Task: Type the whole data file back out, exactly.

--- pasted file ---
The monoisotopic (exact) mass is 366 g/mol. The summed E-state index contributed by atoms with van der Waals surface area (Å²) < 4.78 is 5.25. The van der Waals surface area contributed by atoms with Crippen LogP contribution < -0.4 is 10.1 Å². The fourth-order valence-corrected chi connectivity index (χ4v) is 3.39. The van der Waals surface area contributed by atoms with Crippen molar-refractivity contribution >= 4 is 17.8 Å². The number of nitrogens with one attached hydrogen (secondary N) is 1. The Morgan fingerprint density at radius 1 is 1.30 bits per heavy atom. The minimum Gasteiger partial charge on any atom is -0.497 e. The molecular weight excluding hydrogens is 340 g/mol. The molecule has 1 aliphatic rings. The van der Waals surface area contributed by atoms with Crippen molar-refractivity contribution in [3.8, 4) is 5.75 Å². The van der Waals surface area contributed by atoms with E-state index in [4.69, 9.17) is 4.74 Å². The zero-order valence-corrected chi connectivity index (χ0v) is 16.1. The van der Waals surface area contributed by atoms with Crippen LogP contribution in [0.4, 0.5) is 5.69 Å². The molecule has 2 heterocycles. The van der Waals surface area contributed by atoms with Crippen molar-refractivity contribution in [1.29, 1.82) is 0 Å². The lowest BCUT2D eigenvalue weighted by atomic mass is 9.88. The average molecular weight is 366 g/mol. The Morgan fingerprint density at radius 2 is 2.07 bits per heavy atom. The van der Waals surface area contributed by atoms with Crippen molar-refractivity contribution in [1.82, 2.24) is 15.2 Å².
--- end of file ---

The monoisotopic (exact) mass is 366 g/mol. The summed E-state index contributed by atoms with van der Waals surface area (Å²) < 4.78 is 5.25. The van der Waals surface area contributed by atoms with Crippen LogP contribution < -0.4 is 10.1 Å². The fourth-order valence-corrected chi connectivity index (χ4v) is 3.39. The van der Waals surface area contributed by atoms with Crippen molar-refractivity contribution >= 4 is 17.8 Å². The number of nitrogens with one attached hydrogen (secondary N) is 1. The Morgan fingerprint density at radius 1 is 1.30 bits per heavy atom. The minimum Gasteiger partial charge on any atom is -0.497 e. The molecular weight excluding hydrogens is 340 g/mol. The molecule has 1 aliphatic rings. The van der Waals surface area contributed by atoms with Crippen molar-refractivity contribution in [3.8, 4) is 5.75 Å². The van der Waals surface area contributed by atoms with E-state index in [4.69, 9.17) is 4.74 Å². The zero-order valence-corrected chi connectivity index (χ0v) is 16.1. The van der Waals surface area contributed by atoms with Crippen LogP contribution in [0.4, 0.5) is 5.69 Å². The molecule has 2 heterocycles. The van der Waals surface area contributed by atoms with Crippen molar-refractivity contribution in [1.29, 1.82) is 0 Å². The lowest BCUT2D eigenvalue weighted by atomic mass is 9.88. The average molecular weight is 366 g/mol. The Morgan fingerprint density at radius 2 is 2.07 bits per heavy atom. The van der Waals surface area contributed by atoms with Crippen molar-refractivity contribution in [1.82, 2.24) is 15.2 Å².